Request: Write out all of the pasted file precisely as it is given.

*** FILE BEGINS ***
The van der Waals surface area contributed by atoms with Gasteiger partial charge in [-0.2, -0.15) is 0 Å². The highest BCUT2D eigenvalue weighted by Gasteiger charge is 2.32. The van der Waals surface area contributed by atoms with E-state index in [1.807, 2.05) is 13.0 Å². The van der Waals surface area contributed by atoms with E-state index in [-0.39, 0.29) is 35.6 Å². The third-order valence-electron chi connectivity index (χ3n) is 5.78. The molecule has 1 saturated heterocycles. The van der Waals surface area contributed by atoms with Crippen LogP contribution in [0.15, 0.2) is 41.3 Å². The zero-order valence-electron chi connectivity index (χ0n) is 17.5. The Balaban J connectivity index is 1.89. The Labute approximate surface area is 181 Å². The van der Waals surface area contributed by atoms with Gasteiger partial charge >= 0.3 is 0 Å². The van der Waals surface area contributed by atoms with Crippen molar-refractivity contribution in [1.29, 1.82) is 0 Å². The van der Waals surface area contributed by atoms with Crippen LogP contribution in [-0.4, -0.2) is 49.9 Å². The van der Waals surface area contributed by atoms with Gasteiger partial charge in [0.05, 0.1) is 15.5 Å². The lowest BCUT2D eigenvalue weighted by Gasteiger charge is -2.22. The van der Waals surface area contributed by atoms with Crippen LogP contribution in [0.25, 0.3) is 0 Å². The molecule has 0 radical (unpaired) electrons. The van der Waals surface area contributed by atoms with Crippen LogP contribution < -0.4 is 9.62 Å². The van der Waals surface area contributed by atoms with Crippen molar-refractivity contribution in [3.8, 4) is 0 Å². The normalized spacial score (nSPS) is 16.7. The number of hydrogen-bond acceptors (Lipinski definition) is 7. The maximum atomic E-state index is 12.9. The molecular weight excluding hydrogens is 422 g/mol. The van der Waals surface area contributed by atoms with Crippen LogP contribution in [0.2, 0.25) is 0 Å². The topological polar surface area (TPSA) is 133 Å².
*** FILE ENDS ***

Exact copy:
The van der Waals surface area contributed by atoms with Gasteiger partial charge in [-0.2, -0.15) is 0 Å². The highest BCUT2D eigenvalue weighted by Gasteiger charge is 2.32. The van der Waals surface area contributed by atoms with E-state index in [1.807, 2.05) is 13.0 Å². The van der Waals surface area contributed by atoms with E-state index in [-0.39, 0.29) is 35.6 Å². The third-order valence-electron chi connectivity index (χ3n) is 5.78. The molecule has 1 saturated heterocycles. The van der Waals surface area contributed by atoms with Crippen LogP contribution in [0.15, 0.2) is 41.3 Å². The zero-order valence-electron chi connectivity index (χ0n) is 17.5. The Balaban J connectivity index is 1.89. The Labute approximate surface area is 181 Å². The van der Waals surface area contributed by atoms with Gasteiger partial charge >= 0.3 is 0 Å². The van der Waals surface area contributed by atoms with Crippen molar-refractivity contribution in [1.29, 1.82) is 0 Å². The van der Waals surface area contributed by atoms with Crippen LogP contribution in [-0.4, -0.2) is 49.9 Å². The van der Waals surface area contributed by atoms with Gasteiger partial charge in [0.05, 0.1) is 15.5 Å². The lowest BCUT2D eigenvalue weighted by Gasteiger charge is -2.22. The van der Waals surface area contributed by atoms with Crippen LogP contribution in [0.25, 0.3) is 0 Å². The molecule has 0 radical (unpaired) electrons. The van der Waals surface area contributed by atoms with Crippen LogP contribution < -0.4 is 9.62 Å². The van der Waals surface area contributed by atoms with Crippen molar-refractivity contribution in [3.8, 4) is 0 Å². The normalized spacial score (nSPS) is 16.7. The number of hydrogen-bond acceptors (Lipinski definition) is 7. The maximum atomic E-state index is 12.9. The molecular weight excluding hydrogens is 422 g/mol. The van der Waals surface area contributed by atoms with Crippen LogP contribution in [0.2, 0.25) is 0 Å². The topological polar surface area (TPSA) is 133 Å².